There is nothing like living outside of your home country for bringing home the significance of holidays we grow to take for granted. For believers in Christ, Easter is the celebration that makes us question how we’ve lived to this point in time. When we move from a place where the resurrection of Christ is hidden by chocolate, bunnies, eggs, and fancy clothes, to one where neither is known, a reality check is required.
What does Easter really mean? Have I allowed cultural appropriation to steal the honor and gratitude and worship Christ’s sacrifice deserves, because I lumped him in with all the rest?
And what about the day after Easter Sunday? Does everything return to “normal,” as we get back to language learning, ministry responsibilities, or taking care of kids? It doesn’t have to if you celebrate the Resurrected Christ every day of the year.
The joy of watching national believers honor and celebrate the Resurrected Christ, some for the first time as new members in the Family of God, puts me to shame. Very few in this world have the privilege of living in areas where there are churches on every corner, their government allows freedom of worship, or their families accept their Christian faith. Yet, it is in exactly these places and with these people, where Christ receives the greatest glory, because it’s not from their fancy clothes that they show their respect for Christ, but from the state of their hearts.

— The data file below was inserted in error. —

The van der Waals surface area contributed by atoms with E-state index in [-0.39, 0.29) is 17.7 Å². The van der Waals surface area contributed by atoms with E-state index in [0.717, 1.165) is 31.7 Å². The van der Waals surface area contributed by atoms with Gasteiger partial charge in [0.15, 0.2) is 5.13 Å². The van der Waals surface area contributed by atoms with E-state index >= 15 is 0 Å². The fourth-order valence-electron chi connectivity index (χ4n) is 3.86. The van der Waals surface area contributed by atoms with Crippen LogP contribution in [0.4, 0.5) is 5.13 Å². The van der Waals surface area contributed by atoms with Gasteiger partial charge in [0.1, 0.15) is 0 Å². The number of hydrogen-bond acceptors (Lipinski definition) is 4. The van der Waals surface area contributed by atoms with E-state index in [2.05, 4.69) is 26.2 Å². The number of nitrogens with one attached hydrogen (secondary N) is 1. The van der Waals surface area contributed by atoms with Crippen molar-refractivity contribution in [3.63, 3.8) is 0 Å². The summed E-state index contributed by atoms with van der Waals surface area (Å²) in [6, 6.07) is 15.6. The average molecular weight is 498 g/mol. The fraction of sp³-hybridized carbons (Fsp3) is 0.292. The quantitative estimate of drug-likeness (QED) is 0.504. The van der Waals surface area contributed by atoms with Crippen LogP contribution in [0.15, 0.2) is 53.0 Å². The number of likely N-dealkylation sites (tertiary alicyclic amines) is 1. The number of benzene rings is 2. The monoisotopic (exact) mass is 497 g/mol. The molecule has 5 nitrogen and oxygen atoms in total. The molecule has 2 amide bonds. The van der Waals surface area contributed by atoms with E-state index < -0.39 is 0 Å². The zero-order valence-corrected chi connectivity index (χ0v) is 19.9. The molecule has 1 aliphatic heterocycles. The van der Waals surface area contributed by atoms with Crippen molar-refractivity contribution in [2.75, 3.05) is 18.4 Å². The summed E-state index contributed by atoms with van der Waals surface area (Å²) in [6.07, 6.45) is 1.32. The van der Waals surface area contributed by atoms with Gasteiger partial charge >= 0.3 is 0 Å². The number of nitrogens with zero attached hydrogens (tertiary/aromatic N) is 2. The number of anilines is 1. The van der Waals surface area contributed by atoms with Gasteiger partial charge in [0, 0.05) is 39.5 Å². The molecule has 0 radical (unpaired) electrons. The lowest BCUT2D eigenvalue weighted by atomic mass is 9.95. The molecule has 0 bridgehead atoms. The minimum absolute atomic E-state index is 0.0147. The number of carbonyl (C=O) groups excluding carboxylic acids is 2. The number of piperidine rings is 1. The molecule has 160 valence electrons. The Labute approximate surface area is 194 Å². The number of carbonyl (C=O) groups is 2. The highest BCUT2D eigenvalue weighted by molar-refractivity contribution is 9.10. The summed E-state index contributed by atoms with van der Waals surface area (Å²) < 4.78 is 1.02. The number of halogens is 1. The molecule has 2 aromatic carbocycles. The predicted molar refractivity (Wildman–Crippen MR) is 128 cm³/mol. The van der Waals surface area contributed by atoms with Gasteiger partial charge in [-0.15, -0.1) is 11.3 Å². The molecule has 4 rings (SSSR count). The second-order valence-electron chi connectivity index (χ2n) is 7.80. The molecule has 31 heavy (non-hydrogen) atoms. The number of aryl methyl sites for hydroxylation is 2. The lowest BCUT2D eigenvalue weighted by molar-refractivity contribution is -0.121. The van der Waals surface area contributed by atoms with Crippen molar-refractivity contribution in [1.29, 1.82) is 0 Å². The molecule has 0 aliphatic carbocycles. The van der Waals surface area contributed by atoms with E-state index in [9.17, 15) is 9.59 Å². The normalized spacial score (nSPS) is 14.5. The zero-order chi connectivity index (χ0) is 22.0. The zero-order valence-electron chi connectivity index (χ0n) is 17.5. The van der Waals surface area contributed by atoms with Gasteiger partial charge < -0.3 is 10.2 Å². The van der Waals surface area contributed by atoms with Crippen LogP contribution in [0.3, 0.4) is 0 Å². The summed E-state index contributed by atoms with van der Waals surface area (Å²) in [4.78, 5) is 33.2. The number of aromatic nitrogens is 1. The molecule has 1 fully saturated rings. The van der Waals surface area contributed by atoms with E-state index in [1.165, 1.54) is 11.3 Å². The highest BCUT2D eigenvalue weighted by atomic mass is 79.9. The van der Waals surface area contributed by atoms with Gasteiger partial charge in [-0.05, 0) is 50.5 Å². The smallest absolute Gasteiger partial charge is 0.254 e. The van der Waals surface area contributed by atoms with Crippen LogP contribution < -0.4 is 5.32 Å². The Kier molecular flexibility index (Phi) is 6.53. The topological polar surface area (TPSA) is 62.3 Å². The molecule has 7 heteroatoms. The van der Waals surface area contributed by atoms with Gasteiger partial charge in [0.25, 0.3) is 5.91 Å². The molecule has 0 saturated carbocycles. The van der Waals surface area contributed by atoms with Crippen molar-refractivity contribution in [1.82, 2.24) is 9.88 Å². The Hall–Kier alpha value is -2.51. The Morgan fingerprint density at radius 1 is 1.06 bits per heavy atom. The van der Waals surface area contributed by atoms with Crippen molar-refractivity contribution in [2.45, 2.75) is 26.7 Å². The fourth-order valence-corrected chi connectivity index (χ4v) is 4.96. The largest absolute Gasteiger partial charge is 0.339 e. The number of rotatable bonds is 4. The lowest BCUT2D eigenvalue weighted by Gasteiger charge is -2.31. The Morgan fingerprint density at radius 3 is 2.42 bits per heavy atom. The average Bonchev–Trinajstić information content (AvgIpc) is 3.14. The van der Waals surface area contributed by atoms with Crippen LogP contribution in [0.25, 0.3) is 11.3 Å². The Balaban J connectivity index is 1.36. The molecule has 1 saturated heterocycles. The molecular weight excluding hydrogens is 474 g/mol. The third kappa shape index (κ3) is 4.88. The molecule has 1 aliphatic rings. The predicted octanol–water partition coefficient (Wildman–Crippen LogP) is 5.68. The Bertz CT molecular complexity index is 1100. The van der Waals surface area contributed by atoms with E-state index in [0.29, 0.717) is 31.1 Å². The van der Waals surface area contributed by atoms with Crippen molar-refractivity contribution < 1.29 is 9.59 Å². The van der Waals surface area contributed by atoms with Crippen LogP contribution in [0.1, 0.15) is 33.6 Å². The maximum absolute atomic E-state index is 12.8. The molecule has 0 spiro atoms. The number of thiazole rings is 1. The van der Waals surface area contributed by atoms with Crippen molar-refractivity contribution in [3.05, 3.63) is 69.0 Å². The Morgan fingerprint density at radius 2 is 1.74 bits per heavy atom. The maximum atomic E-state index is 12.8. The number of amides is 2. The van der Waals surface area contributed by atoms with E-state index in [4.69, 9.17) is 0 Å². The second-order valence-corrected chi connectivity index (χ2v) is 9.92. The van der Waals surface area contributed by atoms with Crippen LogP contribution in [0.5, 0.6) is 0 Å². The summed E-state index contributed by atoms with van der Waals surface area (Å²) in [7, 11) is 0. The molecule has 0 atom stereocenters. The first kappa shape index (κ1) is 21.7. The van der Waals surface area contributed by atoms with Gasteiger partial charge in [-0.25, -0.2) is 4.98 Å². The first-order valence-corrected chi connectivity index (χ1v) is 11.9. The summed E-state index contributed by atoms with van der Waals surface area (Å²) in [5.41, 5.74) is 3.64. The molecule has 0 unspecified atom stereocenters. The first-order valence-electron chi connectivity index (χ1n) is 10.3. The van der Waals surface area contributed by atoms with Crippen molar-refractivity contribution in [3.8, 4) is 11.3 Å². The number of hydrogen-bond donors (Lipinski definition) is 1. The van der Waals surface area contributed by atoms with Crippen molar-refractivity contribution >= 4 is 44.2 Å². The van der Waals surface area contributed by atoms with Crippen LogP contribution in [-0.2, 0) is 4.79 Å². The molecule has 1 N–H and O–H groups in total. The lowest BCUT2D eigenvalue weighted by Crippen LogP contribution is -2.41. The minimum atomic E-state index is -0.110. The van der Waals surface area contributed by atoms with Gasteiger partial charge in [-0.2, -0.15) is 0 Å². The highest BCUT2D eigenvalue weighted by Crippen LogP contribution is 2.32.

It’s also in these places and in these people that Easter is not a one-time event, but a daily celebration and commemoration of the cost Christ paid on our behalf, because those who follow him in the hard places pay a daily price to do so.
One of the worst things we can do as cross-cultural Christ followers is to bring our cultural trappings to our spiritual times of worship. Can you celebrate Easter and Christmas without bunnies and Santa? How would you do it? What does it say about you as a Christ-proclaimer?
What does the day after Easter look like for you? Is the sacrifice of Jesus and the miracle of his Resurrection still on your lips? Is it still reflected in your face, your speech, your way of life among the nations?
Maybe you serve among your own people—how does your celebration of the death, burial, and resurrection of Christ differ from those around you? Do you look any different from those around you?
Easter has lost its meaning in the English language. Maybe it’s time to change what you celebrate to Resurrection Sunday instead.
Christ IS Risen! He is Risen Indeed! Ask the Lord how you can live every day in the light of his resurrection and to his glory.
Grace and Peace